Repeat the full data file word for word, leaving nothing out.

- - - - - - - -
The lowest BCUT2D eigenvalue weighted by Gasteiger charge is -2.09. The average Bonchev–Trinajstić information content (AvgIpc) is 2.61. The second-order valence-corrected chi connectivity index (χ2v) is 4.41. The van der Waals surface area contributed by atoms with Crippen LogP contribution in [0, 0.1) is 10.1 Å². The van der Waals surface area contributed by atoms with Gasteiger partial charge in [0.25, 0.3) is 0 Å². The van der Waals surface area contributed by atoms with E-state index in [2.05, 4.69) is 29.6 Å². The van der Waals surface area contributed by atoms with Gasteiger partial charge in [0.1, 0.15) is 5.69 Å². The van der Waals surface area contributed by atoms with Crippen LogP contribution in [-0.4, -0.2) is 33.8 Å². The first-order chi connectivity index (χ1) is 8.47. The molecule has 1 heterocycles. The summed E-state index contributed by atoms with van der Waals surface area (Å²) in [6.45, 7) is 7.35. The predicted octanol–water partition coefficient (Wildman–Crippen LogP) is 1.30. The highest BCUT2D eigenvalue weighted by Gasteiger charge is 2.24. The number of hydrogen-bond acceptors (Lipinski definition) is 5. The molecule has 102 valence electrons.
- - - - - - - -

The lowest BCUT2D eigenvalue weighted by Gasteiger charge is -2.09. The average Bonchev–Trinajstić information content (AvgIpc) is 2.61. The second-order valence-corrected chi connectivity index (χ2v) is 4.41. The van der Waals surface area contributed by atoms with Crippen LogP contribution in [0, 0.1) is 10.1 Å². The van der Waals surface area contributed by atoms with Gasteiger partial charge in [0.25, 0.3) is 0 Å². The van der Waals surface area contributed by atoms with E-state index in [2.05, 4.69) is 29.6 Å². The van der Waals surface area contributed by atoms with Gasteiger partial charge in [0.1, 0.15) is 5.69 Å². The van der Waals surface area contributed by atoms with Crippen LogP contribution in [-0.4, -0.2) is 33.8 Å². The first-order chi connectivity index (χ1) is 8.47. The molecule has 1 heterocycles. The summed E-state index contributed by atoms with van der Waals surface area (Å²) in [6.45, 7) is 7.35. The predicted octanol–water partition coefficient (Wildman–Crippen LogP) is 1.30. The highest BCUT2D eigenvalue weighted by Gasteiger charge is 2.24. The number of hydrogen-bond acceptors (Lipinski definition) is 5. The molecule has 102 valence electrons.